Preventing eating disorders

This past weekend was the Stand Up 2 Cancer event, where celebrities raised money to try and "eliminate" cancer. I believe the catchphrase was "This is where the end of cancer begins."

As I biochemist, I find the idea of "eliminating" cancer quite absurd. Cancer is simply a byproduct of evolution. If genes couldn't mutate, we would still be pond scum, or living near the vents at the bottom of the ocean. But genes can mutate, and if you have a mutation in the wrong genes, then you have cancer. You can no more "eliminate" cancer than you can gravity. You just...can't.

I'm not saying we shouldn't do what we can to prevent the illnesses we can. I'm not cold-hearted (well, not all the time).

It's quite the same with eating disorders.

Call me cynical, but I think we're going to find it hard to prevent all eating disorders. It's a biologically-based mental illness; the genes that cause anorexia (which may have been evolutionarily useful to early humans in withstanding famine) and bulimia and binge eating disorder aren't going to "purge" themselves from the human race. Ergo, there will still be cases of eating disorders no matter how hard we try.

And I have some issue with a lot of the prevention efforts out there. Raising the self-esteem of girls is a good thing. So is media literacy. And building better body image. After all, our culture isn't exactly the most healthy.

But is this really going to prevent eating disorders?

Why not focus on the dangers of some of the "healthy eating" and "wellness" initiatives out there? Why not focus on the importance of full nutrition- the need for fats, the dangers of dieting, the benefits of eating when you're hungry and stopping when you're full? Why not focus on not skipping meals? Or the dangers of over-exercise? The futility of dieting? The dangers of perfectionism?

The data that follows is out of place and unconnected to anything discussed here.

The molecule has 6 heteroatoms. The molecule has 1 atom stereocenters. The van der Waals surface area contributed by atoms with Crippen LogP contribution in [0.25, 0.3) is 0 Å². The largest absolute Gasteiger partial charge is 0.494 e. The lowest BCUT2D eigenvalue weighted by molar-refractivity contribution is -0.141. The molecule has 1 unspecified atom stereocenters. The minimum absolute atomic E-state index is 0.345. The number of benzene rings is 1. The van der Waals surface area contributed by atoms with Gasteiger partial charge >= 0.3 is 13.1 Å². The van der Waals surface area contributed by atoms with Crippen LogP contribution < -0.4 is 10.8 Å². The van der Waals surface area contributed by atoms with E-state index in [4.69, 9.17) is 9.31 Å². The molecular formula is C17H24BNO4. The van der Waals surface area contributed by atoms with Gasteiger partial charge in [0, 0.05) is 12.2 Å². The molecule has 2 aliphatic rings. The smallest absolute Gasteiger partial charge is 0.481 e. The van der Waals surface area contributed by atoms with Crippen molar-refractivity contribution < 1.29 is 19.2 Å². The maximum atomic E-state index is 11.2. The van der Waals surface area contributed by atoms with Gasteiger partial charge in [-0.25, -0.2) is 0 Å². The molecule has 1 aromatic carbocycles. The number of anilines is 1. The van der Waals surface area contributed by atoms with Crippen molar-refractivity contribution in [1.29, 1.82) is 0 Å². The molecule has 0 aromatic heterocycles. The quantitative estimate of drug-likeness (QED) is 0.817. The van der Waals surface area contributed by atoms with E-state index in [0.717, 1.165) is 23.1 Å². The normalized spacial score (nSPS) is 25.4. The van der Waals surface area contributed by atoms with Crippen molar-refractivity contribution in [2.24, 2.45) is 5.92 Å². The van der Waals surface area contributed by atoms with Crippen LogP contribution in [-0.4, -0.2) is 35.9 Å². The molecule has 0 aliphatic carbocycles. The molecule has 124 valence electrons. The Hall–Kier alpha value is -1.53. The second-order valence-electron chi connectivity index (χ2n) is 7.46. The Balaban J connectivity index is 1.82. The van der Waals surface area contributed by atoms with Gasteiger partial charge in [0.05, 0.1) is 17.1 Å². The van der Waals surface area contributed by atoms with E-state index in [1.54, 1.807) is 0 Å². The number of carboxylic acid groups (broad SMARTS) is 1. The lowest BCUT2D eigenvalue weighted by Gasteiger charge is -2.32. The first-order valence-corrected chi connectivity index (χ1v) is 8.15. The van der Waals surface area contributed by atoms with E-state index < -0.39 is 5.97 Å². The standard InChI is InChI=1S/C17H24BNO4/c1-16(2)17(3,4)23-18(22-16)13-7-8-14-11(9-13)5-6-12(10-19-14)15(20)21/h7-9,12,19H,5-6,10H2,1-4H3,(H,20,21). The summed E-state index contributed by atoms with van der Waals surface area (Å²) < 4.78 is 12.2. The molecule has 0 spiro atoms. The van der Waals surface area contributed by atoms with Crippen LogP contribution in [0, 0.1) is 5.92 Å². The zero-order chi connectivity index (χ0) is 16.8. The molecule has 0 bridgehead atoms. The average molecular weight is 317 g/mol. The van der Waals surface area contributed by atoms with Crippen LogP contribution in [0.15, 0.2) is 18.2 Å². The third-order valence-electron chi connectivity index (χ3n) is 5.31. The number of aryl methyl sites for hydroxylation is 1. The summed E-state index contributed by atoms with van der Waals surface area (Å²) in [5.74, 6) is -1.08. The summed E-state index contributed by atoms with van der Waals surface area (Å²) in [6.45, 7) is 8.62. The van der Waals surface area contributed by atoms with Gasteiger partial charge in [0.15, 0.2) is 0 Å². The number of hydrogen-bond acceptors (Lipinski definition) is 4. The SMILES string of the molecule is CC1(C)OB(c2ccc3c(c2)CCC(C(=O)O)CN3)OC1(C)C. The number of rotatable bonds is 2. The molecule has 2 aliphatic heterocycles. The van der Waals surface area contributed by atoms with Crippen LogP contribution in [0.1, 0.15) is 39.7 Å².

A lot of the people I know with an eating disorder started off by trying to "eat healthy" or "get fit" or even just "lose five pounds." An eating disorder evolves then, takes on a life of its own.

I never gave a hoot about models and magazines until I was sick. And then I was frighteningly drawn to them, must look must look. I fixated on skinny people. To an extent, I still do. I thought that if I ate the right foods, looked the right way, then I could calm the chaos in my head.

Would hearing messages that I looked just fine the way I was have helped? Perhaps. But likely, given my perfectionistic personality, I would have ignored them anyway. My parents did and said all of the right things. They never told me to diet. They never pressured me to get all A's in school.

What will prevent so much suffering is emphasizing the importance of early aggressive treatment. The importance of eating properly. But the oddities of current models? Not so much.

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4 comments:

kb said...

I don't think you are cynical at all, but realistic.